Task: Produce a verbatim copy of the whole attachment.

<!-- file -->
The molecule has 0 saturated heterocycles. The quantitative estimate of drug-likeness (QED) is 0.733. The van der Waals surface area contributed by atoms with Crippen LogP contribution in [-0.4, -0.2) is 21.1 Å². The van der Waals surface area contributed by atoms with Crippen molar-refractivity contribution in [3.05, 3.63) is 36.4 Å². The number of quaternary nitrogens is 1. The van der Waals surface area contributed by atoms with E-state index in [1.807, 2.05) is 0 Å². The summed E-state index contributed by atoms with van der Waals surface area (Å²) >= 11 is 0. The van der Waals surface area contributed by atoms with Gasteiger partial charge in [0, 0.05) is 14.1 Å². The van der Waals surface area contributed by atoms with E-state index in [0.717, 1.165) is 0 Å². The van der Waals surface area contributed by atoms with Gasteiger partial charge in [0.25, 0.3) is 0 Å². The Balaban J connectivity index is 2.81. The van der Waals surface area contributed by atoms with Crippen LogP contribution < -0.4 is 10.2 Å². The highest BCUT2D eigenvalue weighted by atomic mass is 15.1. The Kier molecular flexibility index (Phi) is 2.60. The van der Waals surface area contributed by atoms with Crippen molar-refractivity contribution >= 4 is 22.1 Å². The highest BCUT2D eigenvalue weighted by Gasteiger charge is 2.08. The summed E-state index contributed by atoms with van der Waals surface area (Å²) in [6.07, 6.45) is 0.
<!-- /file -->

The molecule has 0 saturated heterocycles. The quantitative estimate of drug-likeness (QED) is 0.733. The van der Waals surface area contributed by atoms with Crippen LogP contribution in [-0.4, -0.2) is 21.1 Å². The van der Waals surface area contributed by atoms with Crippen molar-refractivity contribution in [3.05, 3.63) is 36.4 Å². The number of quaternary nitrogens is 1. The van der Waals surface area contributed by atoms with E-state index in [1.807, 2.05) is 0 Å². The summed E-state index contributed by atoms with van der Waals surface area (Å²) >= 11 is 0. The van der Waals surface area contributed by atoms with Gasteiger partial charge in [0, 0.05) is 14.1 Å². The van der Waals surface area contributed by atoms with E-state index in [0.717, 1.165) is 0 Å². The van der Waals surface area contributed by atoms with Gasteiger partial charge in [0.25, 0.3) is 0 Å². The Balaban J connectivity index is 2.81. The van der Waals surface area contributed by atoms with Crippen LogP contribution < -0.4 is 10.2 Å². The highest BCUT2D eigenvalue weighted by atomic mass is 15.1. The Kier molecular flexibility index (Phi) is 2.60. The van der Waals surface area contributed by atoms with Crippen molar-refractivity contribution >= 4 is 22.1 Å². The highest BCUT2D eigenvalue weighted by Gasteiger charge is 2.08. The summed E-state index contributed by atoms with van der Waals surface area (Å²) in [6.07, 6.45) is 0.